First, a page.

I’m not actually a fan of Neoclassical Revival houses. They all seem rather gaudy to me, bawdy even, built, not out of the frontier earth that raised many an antebellum classical revival house, but from turn-of-the-century “new south” and “new money.” They are the forerunners of today’s McMansions and that, for sure, is nothing to be admired. Our class is studying architectural details and interior design, and looking at the outside, I fully expected open spaces and white paint, elaborately carved details. Inside, however, was more typical of the time period (built in 1906), the craftsmanship beamed. Mr. Zuber, it turns out was in the lumber industry and the interior is a blend of classical arches and arts and crafts styles that blend, though not seamlessly, very well. All this woodwork has been stained, making the interior dark and cozy, glowing warmly in the lamplight. The couple who owns the house now is neither Zuber nor Jarrell (the family that lived in the house since the middle of the 20th century and keeps up ties with the place), and they have been living in major work-in-progress since they began in 2003. Mostly working room by room, the dining room and front hall are the primary storage areas though many of the interior walls exhibit layers of peeled wallpaper and painted plaster, fruits of J’s labor.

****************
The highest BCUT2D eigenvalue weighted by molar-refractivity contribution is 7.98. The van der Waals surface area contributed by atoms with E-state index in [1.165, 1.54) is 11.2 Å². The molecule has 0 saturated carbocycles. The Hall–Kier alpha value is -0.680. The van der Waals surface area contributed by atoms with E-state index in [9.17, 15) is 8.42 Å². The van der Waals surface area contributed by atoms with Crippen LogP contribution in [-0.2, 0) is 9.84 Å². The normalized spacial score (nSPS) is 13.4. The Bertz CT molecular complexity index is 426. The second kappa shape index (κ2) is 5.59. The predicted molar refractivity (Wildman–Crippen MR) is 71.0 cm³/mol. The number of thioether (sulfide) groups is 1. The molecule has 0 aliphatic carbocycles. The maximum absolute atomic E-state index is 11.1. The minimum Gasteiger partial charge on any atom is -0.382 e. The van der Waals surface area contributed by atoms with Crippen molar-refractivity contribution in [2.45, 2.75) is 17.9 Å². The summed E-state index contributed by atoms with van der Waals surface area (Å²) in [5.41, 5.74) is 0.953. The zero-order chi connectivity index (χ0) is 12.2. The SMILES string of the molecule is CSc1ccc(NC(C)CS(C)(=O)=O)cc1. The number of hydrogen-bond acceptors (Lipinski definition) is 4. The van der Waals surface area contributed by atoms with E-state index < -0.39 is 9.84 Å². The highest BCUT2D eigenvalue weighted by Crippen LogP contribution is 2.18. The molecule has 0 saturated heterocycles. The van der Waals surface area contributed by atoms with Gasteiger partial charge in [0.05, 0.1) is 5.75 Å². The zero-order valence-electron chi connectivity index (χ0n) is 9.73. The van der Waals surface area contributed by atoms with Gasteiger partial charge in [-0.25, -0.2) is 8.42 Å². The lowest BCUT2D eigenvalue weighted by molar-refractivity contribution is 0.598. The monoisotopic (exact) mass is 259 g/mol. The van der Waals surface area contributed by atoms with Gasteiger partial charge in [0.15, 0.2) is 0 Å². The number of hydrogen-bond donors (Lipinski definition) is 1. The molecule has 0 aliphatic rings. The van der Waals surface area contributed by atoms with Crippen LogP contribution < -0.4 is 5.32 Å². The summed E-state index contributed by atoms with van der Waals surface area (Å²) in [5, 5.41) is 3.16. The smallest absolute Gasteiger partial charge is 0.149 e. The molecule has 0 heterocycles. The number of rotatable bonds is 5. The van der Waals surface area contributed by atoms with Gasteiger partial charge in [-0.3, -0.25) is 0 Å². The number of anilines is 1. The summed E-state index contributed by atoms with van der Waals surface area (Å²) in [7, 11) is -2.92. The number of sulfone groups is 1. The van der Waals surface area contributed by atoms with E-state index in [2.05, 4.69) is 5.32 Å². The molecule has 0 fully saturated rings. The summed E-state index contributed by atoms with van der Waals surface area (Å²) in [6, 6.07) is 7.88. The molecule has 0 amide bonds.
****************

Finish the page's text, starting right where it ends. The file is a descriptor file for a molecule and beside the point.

It turns out I would love to live here, open up all the windows of the breakfast room, sleep on the sleeping porch above while that East Atlanta breeze rustles the pecans, and sipping cocktails with friends on the open, vine-covered side porch before a lovely dinner in the pink and green 80s floral wallpapered dining room (might have to redo that).